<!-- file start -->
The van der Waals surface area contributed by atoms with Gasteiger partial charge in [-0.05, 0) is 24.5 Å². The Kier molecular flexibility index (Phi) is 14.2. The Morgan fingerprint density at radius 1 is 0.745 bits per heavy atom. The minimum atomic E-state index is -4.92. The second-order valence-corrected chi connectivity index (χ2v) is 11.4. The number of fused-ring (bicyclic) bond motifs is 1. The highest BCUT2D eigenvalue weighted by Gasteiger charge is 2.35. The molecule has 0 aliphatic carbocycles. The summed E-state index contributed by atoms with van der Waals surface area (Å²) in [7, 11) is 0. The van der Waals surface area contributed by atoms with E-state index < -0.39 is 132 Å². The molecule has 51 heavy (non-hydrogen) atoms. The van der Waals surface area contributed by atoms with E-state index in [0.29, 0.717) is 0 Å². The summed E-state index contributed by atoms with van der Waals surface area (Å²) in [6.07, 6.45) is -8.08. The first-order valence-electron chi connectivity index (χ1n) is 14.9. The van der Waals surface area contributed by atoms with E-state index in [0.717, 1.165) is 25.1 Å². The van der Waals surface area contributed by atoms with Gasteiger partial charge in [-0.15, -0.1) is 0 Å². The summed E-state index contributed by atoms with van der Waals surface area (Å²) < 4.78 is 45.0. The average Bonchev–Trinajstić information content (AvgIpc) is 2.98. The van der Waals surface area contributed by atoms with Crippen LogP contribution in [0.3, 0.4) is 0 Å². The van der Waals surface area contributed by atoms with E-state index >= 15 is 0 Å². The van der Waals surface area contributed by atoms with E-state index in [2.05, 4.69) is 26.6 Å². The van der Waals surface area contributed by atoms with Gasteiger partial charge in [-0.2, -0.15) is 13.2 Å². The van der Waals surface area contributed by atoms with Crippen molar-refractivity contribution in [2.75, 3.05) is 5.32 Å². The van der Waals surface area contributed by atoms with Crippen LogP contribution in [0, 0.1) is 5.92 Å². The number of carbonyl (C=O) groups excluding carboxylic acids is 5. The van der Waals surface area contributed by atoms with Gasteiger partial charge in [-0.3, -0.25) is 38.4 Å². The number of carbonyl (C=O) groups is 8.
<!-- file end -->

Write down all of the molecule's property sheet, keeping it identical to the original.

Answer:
The van der Waals surface area contributed by atoms with Gasteiger partial charge in [-0.05, 0) is 24.5 Å². The Kier molecular flexibility index (Phi) is 14.2. The Morgan fingerprint density at radius 1 is 0.745 bits per heavy atom. The minimum atomic E-state index is -4.92. The second-order valence-corrected chi connectivity index (χ2v) is 11.4. The number of fused-ring (bicyclic) bond motifs is 1. The highest BCUT2D eigenvalue weighted by Gasteiger charge is 2.35. The molecule has 0 aliphatic carbocycles. The summed E-state index contributed by atoms with van der Waals surface area (Å²) in [7, 11) is 0. The van der Waals surface area contributed by atoms with E-state index < -0.39 is 132 Å². The molecule has 51 heavy (non-hydrogen) atoms. The van der Waals surface area contributed by atoms with E-state index in [0.29, 0.717) is 0 Å². The summed E-state index contributed by atoms with van der Waals surface area (Å²) in [6.07, 6.45) is -8.08. The first-order valence-electron chi connectivity index (χ1n) is 14.9. The van der Waals surface area contributed by atoms with E-state index in [0.717, 1.165) is 25.1 Å². The van der Waals surface area contributed by atoms with Gasteiger partial charge in [-0.15, -0.1) is 0 Å². The summed E-state index contributed by atoms with van der Waals surface area (Å²) < 4.78 is 45.0. The average Bonchev–Trinajstić information content (AvgIpc) is 2.98. The van der Waals surface area contributed by atoms with Crippen LogP contribution in [0.3, 0.4) is 0 Å². The van der Waals surface area contributed by atoms with E-state index >= 15 is 0 Å². The van der Waals surface area contributed by atoms with E-state index in [2.05, 4.69) is 26.6 Å². The van der Waals surface area contributed by atoms with Gasteiger partial charge in [-0.2, -0.15) is 13.2 Å². The van der Waals surface area contributed by atoms with Crippen molar-refractivity contribution in [2.75, 3.05) is 5.32 Å². The van der Waals surface area contributed by atoms with Crippen LogP contribution in [0, 0.1) is 5.92 Å². The number of carbonyl (C=O) groups excluding carboxylic acids is 5. The van der Waals surface area contributed by atoms with Gasteiger partial charge in [-0.3, -0.25) is 38.4 Å². The number of carbonyl (C=O) groups is 8.